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Review
. 2018 May 17;13:2897-2906.
doi: 10.2147/IJN.S161031. eCollection 2018.

Recent Advances in Functional Nanostructures as Cancer Photothermal Therapy

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Free PMC article
Review

Recent Advances in Functional Nanostructures as Cancer Photothermal Therapy

Essraa A Hussein et al. Int J Nanomedicine. .
Free PMC article

Abstract

Being a non-invasive and relatively safe technique, photothermal therapy has attracted a lot of interest in the cancer treatment field. Recently, nanostructure technology has entered the forefront of cancer therapy owing to its ability to absorb near-infrared radiation as well as efficient light to heat conversion. In this study, key nanostructures for cancer therapy including gold nanoparticles, magnetite iron oxide nanoparticles, organic nanomaterials, and novel two-dimensional nanoagents such as MXenes are discussed. Furthermore, we briefly discuss the characteristics of the nanostructures of these photothermal nanomaterial agents, while focusing on how nanostructures hold potential as cancer therapies. Finally, this review offers promising insight into new cancer therapy approaches, particularly in vivo and in vitro cancer treatments.

Keywords: cancer therapy; nanostructures; near-infrared; photothermal therapy; plasmonic.

Conflict of interest statement

Disclosure The authors report no conflicts of interest in this work.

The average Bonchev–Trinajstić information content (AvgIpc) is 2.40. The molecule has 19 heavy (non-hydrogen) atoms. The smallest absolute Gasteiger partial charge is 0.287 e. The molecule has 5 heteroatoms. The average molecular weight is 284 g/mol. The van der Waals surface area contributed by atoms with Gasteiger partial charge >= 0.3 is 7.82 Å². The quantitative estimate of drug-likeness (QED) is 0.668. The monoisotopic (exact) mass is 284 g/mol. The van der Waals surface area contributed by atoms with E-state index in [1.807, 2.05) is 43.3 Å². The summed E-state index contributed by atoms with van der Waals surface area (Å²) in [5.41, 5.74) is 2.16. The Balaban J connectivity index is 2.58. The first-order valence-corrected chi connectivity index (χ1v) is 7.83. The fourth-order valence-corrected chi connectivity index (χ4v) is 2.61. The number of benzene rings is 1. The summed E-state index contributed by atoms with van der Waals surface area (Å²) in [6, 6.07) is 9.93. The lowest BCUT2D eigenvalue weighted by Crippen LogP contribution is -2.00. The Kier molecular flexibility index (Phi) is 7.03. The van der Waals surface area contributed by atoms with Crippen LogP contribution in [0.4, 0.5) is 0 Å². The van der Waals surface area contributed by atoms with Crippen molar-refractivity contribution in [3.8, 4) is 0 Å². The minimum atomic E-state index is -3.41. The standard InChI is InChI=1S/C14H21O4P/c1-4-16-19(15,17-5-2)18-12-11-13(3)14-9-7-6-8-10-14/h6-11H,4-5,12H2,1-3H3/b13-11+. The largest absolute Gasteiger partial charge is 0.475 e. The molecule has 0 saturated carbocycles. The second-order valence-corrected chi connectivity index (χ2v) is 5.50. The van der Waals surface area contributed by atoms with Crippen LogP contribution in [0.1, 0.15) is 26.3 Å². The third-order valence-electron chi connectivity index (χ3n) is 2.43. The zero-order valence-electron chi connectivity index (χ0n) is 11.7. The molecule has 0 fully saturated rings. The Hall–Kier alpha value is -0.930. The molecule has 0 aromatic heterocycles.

Figures

Figure 1
Figure 1
(A) Schematic description of localized surface plasmon resonance in metal NPs. (B) Dark-field image of NPs. (C) Scattering spectrum of a single NP. Notes: Reproduced from Xie T, Jing C, Long YT. Single plasmonic nanoparticles as ultrasensi tive sensors. Analyst. 2017;142(3):409–420, http://pubs.rsc.org/en/Content/ArticleLanding/2017/AN/C6AN01852A#!divAbstract, with permission of The Royal Society of Chemistry. Abbreviations: LSPR, localized surface plasmon resonance; NP, nanoparticle.
Figure 2
Figure 2
Schematic illustration of light to heat conversion by plasmonic nanostructures. Notes: Step 1 is excitation of metal nanoparticles by the absorbed light photons, which results in particle oscillation and charge separation. Step 2 is conversion of the absorbed light to heat through electron–electron relaxation and electron–phonon relaxation processes, which result in the formation of hot metallic lattice. Step 3 is cooling off the metal structure through electron–phonon coupling and phonon–phonon relaxation, which cause heat dissipation. Reproduced from Webb JA, Bardhan R. Emerging advances in nanomedicine with engineered gold nanostructures. Nanoscale. 2014;6(5):2502, http://pubs.rsc.org/en/content/articlelanding/2014/nr/c3nr05112a#!divAbstract, with permission of The Royal Society of Chemistry.

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